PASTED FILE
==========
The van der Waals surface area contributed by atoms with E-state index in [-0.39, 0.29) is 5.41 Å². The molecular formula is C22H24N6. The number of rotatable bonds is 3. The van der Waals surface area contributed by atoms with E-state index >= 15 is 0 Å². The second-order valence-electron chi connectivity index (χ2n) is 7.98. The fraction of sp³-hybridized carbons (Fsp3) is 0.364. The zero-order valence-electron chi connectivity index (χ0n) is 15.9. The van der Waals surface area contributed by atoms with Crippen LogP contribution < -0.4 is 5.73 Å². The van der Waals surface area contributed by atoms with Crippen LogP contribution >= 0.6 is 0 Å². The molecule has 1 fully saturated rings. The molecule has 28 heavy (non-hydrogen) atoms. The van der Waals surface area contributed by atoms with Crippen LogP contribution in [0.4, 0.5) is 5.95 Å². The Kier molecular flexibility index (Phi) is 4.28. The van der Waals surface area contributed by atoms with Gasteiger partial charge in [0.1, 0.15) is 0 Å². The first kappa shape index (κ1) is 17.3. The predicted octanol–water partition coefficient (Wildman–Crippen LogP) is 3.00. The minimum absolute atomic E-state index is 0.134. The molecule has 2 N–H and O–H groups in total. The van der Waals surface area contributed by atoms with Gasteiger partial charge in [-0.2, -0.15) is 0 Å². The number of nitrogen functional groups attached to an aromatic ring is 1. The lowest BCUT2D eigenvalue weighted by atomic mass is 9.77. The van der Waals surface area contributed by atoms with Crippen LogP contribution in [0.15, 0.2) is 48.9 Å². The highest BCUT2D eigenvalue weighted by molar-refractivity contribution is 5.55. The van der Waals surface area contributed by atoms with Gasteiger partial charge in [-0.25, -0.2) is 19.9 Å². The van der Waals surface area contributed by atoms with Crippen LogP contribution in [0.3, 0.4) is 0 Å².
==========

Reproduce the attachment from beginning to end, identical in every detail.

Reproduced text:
The van der Waals surface area contributed by atoms with E-state index in [-0.39, 0.29) is 5.41 Å². The molecular formula is C22H24N6. The number of rotatable bonds is 3. The van der Waals surface area contributed by atoms with E-state index >= 15 is 0 Å². The second-order valence-electron chi connectivity index (χ2n) is 7.98. The fraction of sp³-hybridized carbons (Fsp3) is 0.364. The zero-order valence-electron chi connectivity index (χ0n) is 15.9. The van der Waals surface area contributed by atoms with Crippen LogP contribution < -0.4 is 5.73 Å². The van der Waals surface area contributed by atoms with Crippen LogP contribution >= 0.6 is 0 Å². The molecule has 1 fully saturated rings. The molecule has 28 heavy (non-hydrogen) atoms. The van der Waals surface area contributed by atoms with Crippen LogP contribution in [0.4, 0.5) is 5.95 Å². The Kier molecular flexibility index (Phi) is 4.28. The van der Waals surface area contributed by atoms with Gasteiger partial charge in [0.1, 0.15) is 0 Å². The first kappa shape index (κ1) is 17.3. The predicted octanol–water partition coefficient (Wildman–Crippen LogP) is 3.00. The minimum absolute atomic E-state index is 0.134. The molecule has 2 N–H and O–H groups in total. The van der Waals surface area contributed by atoms with Gasteiger partial charge in [-0.2, -0.15) is 0 Å². The number of nitrogen functional groups attached to an aromatic ring is 1. The lowest BCUT2D eigenvalue weighted by atomic mass is 9.77. The van der Waals surface area contributed by atoms with Crippen LogP contribution in [0.15, 0.2) is 48.9 Å². The highest BCUT2D eigenvalue weighted by molar-refractivity contribution is 5.55. The van der Waals surface area contributed by atoms with Gasteiger partial charge in [-0.25, -0.2) is 19.9 Å². The van der Waals surface area contributed by atoms with Crippen LogP contribution in [0.3, 0.4) is 0 Å².